The Primacy of School Culture
In 2012, a new charter high school was founded with a bold goal: to prioritize culture as the driving force for student growth and success. A handful of colleagues and I were fortunate enough to contribute to the formation of this new high school, and now, we are excited to share some of our insights and experiences in Gibbs Smith Education’s new book, CulturED: Pathways for Meaningful School Change.
The book highlights five key cultural values–care, trust, rigor, authenticity, and stewardship–that we believe had the most significant impact on learning outcomes, social connectedness, and student motivation. This post provides a brief overview of these cultural values.
In CulturED, Claire Wolters asserts that a school culture should be deeply rooted in a philosophy of caring and compassion. To care, in its truest sense, is to harbor concern for the well-being of others. This can manifest in a myriad of forms, such as encouraging, helping, listening, and respecting others. Just as we dedicate parts of the school day to academics, arts, and physical activity, we should also set aside time to develop character and community. When teachers and administrators take the time to teach and model compassion in their classrooms and schools, students will recognize the value of caring for each other.
In one particular case, Ms. Wolters describes an incident in which a student brought to the attention of her advisory class that there was an injured bird in front of the school. The students asked, “Can we do something?” Ms. Wolters provided her class with the opportunity to demonstrate care. With gentle guidance, the students were able to find a local wildlife rehabilitation center, make contact with the organization, and provide for the bird to be safely delivered to the facility. By making kindness a priority, Ms. Wolters enabled her students to learn authentic lessons about service and caring for others.
Ms. Wolters further asserts that a classroom is not only a community, but a home. And just as an ideal home is a place where all family members feel heard, empowered, and loved, a classroom should likewise foster these qualities.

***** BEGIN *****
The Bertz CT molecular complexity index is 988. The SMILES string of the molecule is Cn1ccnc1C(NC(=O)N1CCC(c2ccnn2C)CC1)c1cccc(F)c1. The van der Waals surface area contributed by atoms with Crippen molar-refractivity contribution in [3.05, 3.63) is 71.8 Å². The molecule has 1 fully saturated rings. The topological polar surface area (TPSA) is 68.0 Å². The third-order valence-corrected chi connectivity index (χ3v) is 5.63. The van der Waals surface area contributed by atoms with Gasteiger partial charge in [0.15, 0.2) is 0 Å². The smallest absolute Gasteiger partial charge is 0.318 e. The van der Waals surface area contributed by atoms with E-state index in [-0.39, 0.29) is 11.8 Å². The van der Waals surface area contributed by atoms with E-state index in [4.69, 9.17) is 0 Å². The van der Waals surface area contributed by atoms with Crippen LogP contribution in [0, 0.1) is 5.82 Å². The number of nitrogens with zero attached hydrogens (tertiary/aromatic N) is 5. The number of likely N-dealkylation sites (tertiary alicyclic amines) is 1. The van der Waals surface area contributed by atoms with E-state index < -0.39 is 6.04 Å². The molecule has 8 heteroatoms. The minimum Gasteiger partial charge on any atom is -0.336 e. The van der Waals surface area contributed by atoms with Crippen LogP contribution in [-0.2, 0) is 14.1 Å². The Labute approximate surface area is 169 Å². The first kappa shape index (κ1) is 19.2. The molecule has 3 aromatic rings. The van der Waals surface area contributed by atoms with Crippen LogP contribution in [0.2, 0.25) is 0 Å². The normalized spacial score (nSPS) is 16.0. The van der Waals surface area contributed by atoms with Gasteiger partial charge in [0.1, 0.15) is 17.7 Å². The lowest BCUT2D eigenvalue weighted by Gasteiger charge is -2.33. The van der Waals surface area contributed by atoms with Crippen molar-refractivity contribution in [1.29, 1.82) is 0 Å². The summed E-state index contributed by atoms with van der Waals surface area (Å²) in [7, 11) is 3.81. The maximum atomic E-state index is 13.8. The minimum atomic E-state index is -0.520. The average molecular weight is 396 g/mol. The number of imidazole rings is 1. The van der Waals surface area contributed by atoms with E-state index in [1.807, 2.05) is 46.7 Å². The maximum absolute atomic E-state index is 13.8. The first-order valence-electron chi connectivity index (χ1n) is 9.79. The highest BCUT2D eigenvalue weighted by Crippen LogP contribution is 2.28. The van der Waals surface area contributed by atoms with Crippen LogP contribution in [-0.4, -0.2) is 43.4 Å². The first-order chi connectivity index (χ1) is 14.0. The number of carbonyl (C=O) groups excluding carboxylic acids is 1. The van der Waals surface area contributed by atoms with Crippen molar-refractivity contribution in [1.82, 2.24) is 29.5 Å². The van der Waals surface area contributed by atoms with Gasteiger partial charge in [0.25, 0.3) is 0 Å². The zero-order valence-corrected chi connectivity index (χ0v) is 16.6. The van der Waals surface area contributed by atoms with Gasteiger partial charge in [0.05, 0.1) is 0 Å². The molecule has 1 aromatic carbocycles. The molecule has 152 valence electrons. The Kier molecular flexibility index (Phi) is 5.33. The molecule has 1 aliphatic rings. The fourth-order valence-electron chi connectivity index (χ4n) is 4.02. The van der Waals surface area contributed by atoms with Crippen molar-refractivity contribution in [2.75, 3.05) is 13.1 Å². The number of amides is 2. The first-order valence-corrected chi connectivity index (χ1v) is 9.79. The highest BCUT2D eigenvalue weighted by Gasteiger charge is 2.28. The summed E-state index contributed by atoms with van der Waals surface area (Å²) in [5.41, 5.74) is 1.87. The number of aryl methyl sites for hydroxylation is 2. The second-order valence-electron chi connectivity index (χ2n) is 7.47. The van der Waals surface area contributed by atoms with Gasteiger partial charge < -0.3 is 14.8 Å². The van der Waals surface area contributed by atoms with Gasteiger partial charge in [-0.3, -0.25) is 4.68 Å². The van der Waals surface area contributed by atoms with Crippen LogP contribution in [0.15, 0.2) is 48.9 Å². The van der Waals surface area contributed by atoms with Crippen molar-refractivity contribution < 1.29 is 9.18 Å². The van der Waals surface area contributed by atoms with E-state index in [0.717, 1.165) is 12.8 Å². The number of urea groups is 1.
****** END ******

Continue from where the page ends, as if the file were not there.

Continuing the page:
In writing about “A Culture of Trust,” Lyssa Bevan, draws on her extensive teaching experience across a diverse range of settings to highlight a crucial point: that access to resources does not determine the quality of education. Rather, she suggests the key to meaningful education is found in the relationships that are built between educators and students. At the heart of any successful relationship is trust, which should be nurtured over time with thoughtful and consistent effort. Whether teaching in a rural school in a developing country or a well-resourced private institution, educators can create powerful learning experiences by building meaningful connections with their students based on trust and respect.
Ms. Bevan suggests that students should be treated as partners in the learning process. Once, as she was lecturing on the carbon cycle, a student suggested it might help them learn better if they could turn it into a game. Ms. Bevan could have explained the importance of staying on schedule and moving forward with the curriculum, but instead, she trusted her students and gave them time to develop the game. Within the class period, the newly energized students had created a game that accurately and entertainingly represented the Carbon Cycle. The culture of trust that Bevan fostered enhanced motivation and learning in her classroom.
In Chapter 3, “A Rise to Rigor,” Liz Wallace suggests that educational rigor is not merely a matter of demanding strenuous coursework or imposing difficult, high-stakes examinations. Nor is it an approach that is inflexible, strict, or severe. In fact, Ms. Wallace contends that educational rigor is the antithesis of such attributes. Rather, it is an approach that involves urging each individual student to surpass their perceived limits, to explore and push the boundaries of what they think they can achieve, to surmount their personal fears and insecurities, and to provide a venue for confidence-building and follow-through.